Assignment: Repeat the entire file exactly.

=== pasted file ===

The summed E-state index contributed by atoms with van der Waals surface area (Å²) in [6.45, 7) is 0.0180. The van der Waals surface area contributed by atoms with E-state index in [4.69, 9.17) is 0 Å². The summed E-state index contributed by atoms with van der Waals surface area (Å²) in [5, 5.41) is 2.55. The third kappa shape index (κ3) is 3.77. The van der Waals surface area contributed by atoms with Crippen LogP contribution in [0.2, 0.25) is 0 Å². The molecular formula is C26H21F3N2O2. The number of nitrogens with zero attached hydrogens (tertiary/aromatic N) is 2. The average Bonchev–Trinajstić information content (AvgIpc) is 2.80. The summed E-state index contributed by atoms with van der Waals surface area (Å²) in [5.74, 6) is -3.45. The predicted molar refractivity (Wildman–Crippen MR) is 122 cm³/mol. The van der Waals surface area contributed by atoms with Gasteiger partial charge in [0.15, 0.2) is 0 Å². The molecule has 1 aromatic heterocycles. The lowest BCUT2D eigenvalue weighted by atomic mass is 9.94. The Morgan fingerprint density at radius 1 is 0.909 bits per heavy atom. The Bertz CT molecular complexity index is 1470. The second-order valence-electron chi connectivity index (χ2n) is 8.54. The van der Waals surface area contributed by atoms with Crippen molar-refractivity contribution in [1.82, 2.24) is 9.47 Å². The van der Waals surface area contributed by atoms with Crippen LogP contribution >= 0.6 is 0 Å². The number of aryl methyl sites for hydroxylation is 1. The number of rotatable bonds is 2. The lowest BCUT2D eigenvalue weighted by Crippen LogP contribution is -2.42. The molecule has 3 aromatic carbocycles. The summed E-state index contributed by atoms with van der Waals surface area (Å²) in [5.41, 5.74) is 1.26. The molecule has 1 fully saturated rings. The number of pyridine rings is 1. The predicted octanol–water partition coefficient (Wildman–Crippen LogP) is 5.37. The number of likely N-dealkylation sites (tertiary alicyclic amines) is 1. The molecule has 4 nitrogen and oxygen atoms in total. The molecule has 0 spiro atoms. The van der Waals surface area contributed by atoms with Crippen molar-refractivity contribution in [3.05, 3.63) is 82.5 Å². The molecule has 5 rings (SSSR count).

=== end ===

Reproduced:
The summed E-state index contributed by atoms with van der Waals surface area (Å²) in [6.45, 7) is 0.0180. The van der Waals surface area contributed by atoms with E-state index in [4.69, 9.17) is 0 Å². The summed E-state index contributed by atoms with van der Waals surface area (Å²) in [5, 5.41) is 2.55. The third kappa shape index (κ3) is 3.77. The van der Waals surface area contributed by atoms with Crippen LogP contribution in [0.2, 0.25) is 0 Å². The molecular formula is C26H21F3N2O2. The number of nitrogens with zero attached hydrogens (tertiary/aromatic N) is 2. The average Bonchev–Trinajstić information content (AvgIpc) is 2.80. The summed E-state index contributed by atoms with van der Waals surface area (Å²) in [5.74, 6) is -3.45. The predicted molar refractivity (Wildman–Crippen MR) is 122 cm³/mol. The van der Waals surface area contributed by atoms with Gasteiger partial charge in [0.15, 0.2) is 0 Å². The molecule has 1 aromatic heterocycles. The lowest BCUT2D eigenvalue weighted by atomic mass is 9.94. The Morgan fingerprint density at radius 1 is 0.909 bits per heavy atom. The Bertz CT molecular complexity index is 1470. The second-order valence-electron chi connectivity index (χ2n) is 8.54. The van der Waals surface area contributed by atoms with Crippen molar-refractivity contribution in [1.82, 2.24) is 9.47 Å². The van der Waals surface area contributed by atoms with Crippen LogP contribution >= 0.6 is 0 Å². The number of aryl methyl sites for hydroxylation is 1. The number of rotatable bonds is 2. The lowest BCUT2D eigenvalue weighted by Crippen LogP contribution is -2.42. The molecule has 3 aromatic carbocycles. The summed E-state index contributed by atoms with van der Waals surface area (Å²) in [5.41, 5.74) is 1.26. The molecule has 1 fully saturated rings. The number of pyridine rings is 1. The predicted octanol–water partition coefficient (Wildman–Crippen LogP) is 5.37. The number of likely N-dealkylation sites (tertiary alicyclic amines) is 1. The molecule has 4 nitrogen and oxygen atoms in total. The molecule has 0 spiro atoms. The van der Waals surface area contributed by atoms with Crippen molar-refractivity contribution in [3.05, 3.63) is 82.5 Å². The molecule has 5 rings (SSSR count).